French Connection III: Sarkozy's phone records eyed during coke smuggling probe

Former French president Nicolas Sarkozy took umbrage Tuesday over his phone use being tracked in an investigation of cocaine smuggling.
Former French president Nicolas Sarkozy took umbrage Tuesday over his phone use being tracked in an investigation of cocaine smuggling.

It seems as if no one is beyond the reach of law enforcement's phone surveillance, even the former president of France.

Former French president Nicolas Sarkozy took umbrage Tuesday over his phone use being tracked during an investigation of cocaine smuggling criss-crossing the Atlantic – all with, Sarkozy said in an interview with Le Parisien, the permission of officials in French President Francois Hollande's government, according to the Globe and Mail.

Authorities were looking into a drug scheme involving two French pilots who were convicted of smuggling coke between the Dominican Republic to Saint Tropez and sentenced to 20 years in jail each. The two, who were arrested in the Punta Cana, DR airport in March 2013, were out free awaiting appeal when they disappeared last week only to resurface in France where they were arrested again on Monday.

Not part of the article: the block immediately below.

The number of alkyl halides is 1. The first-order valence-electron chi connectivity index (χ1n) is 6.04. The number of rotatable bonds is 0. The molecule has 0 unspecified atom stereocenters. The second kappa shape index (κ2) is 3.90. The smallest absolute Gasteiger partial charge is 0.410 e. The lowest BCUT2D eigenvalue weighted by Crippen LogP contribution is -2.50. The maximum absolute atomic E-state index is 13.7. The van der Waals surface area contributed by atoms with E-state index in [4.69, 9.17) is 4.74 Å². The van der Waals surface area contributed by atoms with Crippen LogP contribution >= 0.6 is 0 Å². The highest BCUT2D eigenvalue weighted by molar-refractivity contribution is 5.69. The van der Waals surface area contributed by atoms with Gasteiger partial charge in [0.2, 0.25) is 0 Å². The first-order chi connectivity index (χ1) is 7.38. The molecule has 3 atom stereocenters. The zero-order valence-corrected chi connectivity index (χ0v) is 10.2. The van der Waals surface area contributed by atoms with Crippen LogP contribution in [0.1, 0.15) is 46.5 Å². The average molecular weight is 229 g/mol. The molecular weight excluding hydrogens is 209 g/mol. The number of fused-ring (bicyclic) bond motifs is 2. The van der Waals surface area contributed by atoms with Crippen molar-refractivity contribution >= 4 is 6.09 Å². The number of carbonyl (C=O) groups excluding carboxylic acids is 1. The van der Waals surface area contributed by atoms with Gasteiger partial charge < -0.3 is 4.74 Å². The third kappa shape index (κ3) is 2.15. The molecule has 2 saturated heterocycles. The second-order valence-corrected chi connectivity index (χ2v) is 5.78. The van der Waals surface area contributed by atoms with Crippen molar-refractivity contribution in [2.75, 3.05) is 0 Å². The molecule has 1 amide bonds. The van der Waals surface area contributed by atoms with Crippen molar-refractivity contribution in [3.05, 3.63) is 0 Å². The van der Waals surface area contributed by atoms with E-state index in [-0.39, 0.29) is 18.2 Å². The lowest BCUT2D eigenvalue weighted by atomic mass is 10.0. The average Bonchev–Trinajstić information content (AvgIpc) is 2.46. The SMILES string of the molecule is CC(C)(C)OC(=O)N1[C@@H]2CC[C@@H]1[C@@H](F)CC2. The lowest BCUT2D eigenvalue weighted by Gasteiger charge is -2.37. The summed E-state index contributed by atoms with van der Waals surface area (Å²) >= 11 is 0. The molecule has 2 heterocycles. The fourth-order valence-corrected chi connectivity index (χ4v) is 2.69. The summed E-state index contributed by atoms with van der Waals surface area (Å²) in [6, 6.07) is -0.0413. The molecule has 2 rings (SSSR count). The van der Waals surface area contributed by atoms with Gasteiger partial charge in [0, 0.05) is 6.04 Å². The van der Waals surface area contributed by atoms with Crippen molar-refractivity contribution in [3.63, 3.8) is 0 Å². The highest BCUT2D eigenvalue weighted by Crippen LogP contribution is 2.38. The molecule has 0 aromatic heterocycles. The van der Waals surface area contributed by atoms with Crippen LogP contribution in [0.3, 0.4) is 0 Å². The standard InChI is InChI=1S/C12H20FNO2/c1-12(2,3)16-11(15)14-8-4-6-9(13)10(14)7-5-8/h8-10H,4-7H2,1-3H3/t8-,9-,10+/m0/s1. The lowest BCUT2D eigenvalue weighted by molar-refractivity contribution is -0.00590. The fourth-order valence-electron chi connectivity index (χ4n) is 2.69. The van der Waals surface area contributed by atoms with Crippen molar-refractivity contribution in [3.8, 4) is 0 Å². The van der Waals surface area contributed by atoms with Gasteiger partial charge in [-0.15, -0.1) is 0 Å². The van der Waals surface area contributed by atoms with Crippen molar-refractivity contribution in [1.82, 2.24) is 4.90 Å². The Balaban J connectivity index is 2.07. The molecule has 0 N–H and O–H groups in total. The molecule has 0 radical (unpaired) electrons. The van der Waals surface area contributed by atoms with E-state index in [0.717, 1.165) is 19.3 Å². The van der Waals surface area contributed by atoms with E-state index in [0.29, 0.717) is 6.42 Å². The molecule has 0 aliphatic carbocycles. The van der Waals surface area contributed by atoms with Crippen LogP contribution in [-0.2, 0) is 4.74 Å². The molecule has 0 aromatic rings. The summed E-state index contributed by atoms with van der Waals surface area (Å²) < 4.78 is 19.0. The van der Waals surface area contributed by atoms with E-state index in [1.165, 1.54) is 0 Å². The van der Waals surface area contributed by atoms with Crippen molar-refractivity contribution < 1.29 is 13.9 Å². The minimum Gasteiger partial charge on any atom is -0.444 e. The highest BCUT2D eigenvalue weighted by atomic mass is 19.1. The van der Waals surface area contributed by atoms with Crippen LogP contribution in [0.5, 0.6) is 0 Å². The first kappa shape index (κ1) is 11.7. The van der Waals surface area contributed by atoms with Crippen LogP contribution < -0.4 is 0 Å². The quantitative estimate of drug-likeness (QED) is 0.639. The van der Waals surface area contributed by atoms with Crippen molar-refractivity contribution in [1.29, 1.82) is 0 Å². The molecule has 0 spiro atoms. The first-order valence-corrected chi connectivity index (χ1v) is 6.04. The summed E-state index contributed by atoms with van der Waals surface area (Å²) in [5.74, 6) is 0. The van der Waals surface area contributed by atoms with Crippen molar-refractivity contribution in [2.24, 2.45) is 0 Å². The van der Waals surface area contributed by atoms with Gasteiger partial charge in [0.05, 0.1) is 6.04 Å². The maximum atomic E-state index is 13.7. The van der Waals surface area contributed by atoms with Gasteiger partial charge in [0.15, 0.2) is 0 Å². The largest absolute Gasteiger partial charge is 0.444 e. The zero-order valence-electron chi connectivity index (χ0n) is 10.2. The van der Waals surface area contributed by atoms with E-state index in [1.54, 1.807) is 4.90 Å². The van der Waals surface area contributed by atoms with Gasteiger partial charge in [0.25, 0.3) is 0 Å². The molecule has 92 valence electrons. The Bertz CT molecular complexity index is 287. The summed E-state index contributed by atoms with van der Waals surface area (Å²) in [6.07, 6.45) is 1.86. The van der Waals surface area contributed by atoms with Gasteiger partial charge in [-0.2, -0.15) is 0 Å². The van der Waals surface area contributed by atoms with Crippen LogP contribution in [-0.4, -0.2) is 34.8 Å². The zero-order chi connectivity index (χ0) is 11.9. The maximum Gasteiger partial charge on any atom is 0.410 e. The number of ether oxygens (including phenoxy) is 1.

French magistrates apparently tracked Sarkozy's phone usage because he had previously traveled on the same airline.

“What I want to know is what could justify an investigating magistrate taking such measures solely because I used the same airline,” Sarkozy was said to have told Le Parisienne. “What do they think I did – fly to Punta Cana with 700kg of cocaine? All this would be just laughable if it wasn't about a violation of legal principles that all French people support.”

Not too many years ago Sarkozy took a hard line on keeping tabs on internet activity and controlling which websites people were allowed to visit in an effort to prevent cyber-crime, specifically terrorism. 

In 2012 he proposed a drastic new approach: prison time for visiting “terrorist” websites. He was quoted by Reuters as saying: "From now on, any person who habitually consults websites that advocate terrorism, or that call for hatred and violence, will be criminally punished."

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